An engaging, sports-focused, family-driven Japanese spin on the new-kid-in-school narrative.


A 13-year-old boy struggles to save his baseball team, help care for his grandfather, and avoid bullies in Tokushima, Japan, in this middle-grade novel.

For Matsumoto Satoshi, his passion for baseball is the one thing he can count on to help him fit in at Tokushima Whirlpool Junior High School after growing up in Atlanta. It also connects him to Oji-chan, his grandfather, who is struggling with dementia but who still remembers vast amounts of baseball trivia. When Satoshi learns that his team might get cut if it fails to win a tournament, he becomes determined to help save it. But this isn’t easy, especially since teammate Shintaro constantly finds reasons to harass him for his American habits. Satoshi’s English teacher also singles him out in class, at one point hitting him with a notebook. Fearing further alienation, Satoshi pushes away Misa, a kind classmate whose mixed Japanese and American ancestry makes her a target of bullying, and he avoids the other English-speaking students. He also conceals his younger sister Momoko’s deafness and use of a wheelchair from his peers out of fear that he will be harassed—a concern that turns out to be justified. When a mistake in a game puts Satoshi’s position on the team in question, he has to decide who and what really matters to him. Kamata (Indigo Girl, 2019, etc.) provides plenty of action-heavy baseball scenes for sports fans and includes details about the Japanese history and traditions of the game. At the same time, Satoshi’s commitment to his grandfather and his anxieties about failing to conform are emotionally realistic and complex and will resonate with readers who are facing isolation in a new place. Passages about Momoko unfortunately focus more on what other people do to help her than on her individual voice. The characters are Japanese or part Japanese with the exception of one white American teacher. Bishop’s (Great Grandpa Is Weird, 2016) intermittent manga-influenced, gray-tone illustrations deftly highlight action or emotion in key scenes, sometimes using multiple panels and comic-book dialogue; the style emphasizes the characters’ youth.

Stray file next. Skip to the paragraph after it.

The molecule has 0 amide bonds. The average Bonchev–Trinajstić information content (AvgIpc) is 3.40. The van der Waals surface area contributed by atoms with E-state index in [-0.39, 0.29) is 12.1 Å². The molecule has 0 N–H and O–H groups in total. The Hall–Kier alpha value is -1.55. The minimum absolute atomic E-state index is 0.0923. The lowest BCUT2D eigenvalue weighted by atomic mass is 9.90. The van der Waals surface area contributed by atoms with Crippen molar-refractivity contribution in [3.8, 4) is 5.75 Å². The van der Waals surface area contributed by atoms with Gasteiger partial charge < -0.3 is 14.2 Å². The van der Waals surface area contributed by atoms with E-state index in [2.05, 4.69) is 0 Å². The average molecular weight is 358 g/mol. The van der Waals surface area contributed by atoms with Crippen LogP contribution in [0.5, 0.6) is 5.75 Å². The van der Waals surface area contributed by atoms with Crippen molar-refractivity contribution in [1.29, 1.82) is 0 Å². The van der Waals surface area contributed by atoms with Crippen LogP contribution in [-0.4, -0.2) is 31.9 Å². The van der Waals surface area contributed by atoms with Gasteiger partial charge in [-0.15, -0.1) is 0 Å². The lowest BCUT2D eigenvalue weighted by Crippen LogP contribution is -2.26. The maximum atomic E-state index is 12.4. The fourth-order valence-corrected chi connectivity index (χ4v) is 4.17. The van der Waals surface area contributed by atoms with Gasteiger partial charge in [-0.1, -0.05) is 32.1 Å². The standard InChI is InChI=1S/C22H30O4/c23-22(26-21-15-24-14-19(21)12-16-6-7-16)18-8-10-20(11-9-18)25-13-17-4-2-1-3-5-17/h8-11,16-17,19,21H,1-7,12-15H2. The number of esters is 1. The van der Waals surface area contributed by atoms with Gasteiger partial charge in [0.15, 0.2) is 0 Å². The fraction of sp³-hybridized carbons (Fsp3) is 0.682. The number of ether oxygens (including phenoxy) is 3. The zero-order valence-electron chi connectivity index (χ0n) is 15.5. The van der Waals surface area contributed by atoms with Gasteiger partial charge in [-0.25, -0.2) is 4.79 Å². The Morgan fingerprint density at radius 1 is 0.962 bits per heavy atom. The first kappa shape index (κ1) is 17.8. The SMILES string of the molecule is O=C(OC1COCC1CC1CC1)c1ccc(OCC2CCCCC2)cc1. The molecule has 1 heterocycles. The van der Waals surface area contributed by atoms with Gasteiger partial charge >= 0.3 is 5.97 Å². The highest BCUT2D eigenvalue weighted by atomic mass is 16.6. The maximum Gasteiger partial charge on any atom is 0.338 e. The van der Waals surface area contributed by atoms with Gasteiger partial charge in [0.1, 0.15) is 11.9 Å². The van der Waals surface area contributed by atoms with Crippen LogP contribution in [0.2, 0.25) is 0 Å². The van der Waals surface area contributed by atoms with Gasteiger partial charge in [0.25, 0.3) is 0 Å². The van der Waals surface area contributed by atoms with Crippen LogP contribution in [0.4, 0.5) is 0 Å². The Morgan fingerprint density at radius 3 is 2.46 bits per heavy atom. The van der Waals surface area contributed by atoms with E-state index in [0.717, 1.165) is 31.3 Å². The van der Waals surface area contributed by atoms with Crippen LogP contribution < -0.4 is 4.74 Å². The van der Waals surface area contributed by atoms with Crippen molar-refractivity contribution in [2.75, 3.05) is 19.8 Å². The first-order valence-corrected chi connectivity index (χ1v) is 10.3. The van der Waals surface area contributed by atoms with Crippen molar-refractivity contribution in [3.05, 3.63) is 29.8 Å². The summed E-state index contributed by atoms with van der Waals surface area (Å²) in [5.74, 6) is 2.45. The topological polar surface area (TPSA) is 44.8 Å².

An engaging, sports-focused, family-driven Japanese spin on the new-kid-in-school narrative.

Pub Date: March 3, 2020

ISBN: 978-1-947159-36-5

Page Count: 208

Publisher: One Elm Books

Review Posted Online: Nov. 15, 2019

Kirkus Reviews Issue: Jan. 1, 2020

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Themes of freedom and responsibility twine between the lines of this short but heavy novel from the author of Because of Winn-Dixie (2000). Three months after his mother's death, Rob and his father are living in a small-town Florida motel, each nursing sharp, private pain. On the same day Rob has two astonishing encounters: first, he stumbles upon a caged tiger in the woods behind the motel; then he meets Sistine, a new classmate responding to her parents' breakup with ready fists and a big chip on her shoulder. About to burst with his secret, Rob confides in Sistine, who instantly declares that the tiger must be freed. As Rob quickly develops a yen for Sistine's company that gives her plenty of emotional leverage, and the keys to the cage almost literally drop into his hands, credible plotting plainly takes a back seat to character delineation here. And both struggle for visibility beneath a wagonload of symbol and metaphor: the real tiger (and the inevitable recitation of Blake's poem); the cage; Rob's dream of Sistine riding away on the beast's back; a mysterious skin condition on Rob's legs that develops after his mother's death; a series of wooden figurines that he whittles; a larger-than-life African-American housekeeper at the motel who dispenses wisdom with nearly every utterance; and the climax itself, which is signaled from the start. It's all so freighted with layers of significance that, like Lois Lowry's Gathering Blue (2000), Anne Mazer's Oxboy (1995), or, further back, Julia Cunningham's Dorp Dead (1965), it becomes more an exercise in analysis than a living, breathing story. Still, the tiger, "burning bright" with magnificent, feral presence, does make an arresting central image. (Fiction. 10-12)

Pub Date: March 1, 2001

ISBN: 0-7636-0911-0

Page Count: 128

Publisher: Candlewick

Review Posted Online: May 20, 2010

Kirkus Reviews Issue: Feb. 1, 2001

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There is something profoundly elemental going on in Smalls’s book: the capturing of a moment of unmediated joy. It’s not melodramatic, but just a Saturday in which an African-American father and son immerse themselves in each other’s company when the woman of the house is away. Putting first things first, they tidy up the house, with an unheralded sense of purpose motivating their actions: “Then we clean, clean, clean the windows,/wipe, wipe, wash them right./My dad shines in the windows’ light.” When their work is done, they head for the park for some batting practice, then to the movies where the boy gets to choose between films. After a snack, they work their way homeward, racing each other, doing a dance step or two, then “Dad takes my hand and slows down./I understand, and we slow down./It’s a long, long walk./We have a quiet talk and smile.” Smalls treats the material without pretense, leaving it guileless and thus accessible to readers. Hays’s artwork is wistful and idyllic, just as this day is for one small boy. (Picture book. 5-8)

Pub Date: April 1, 1999

ISBN: 0-316-79899-1

Page Count: 32

Publisher: Little, Brown

Review Posted Online: May 20, 2010

Kirkus Reviews Issue: April 1, 1999

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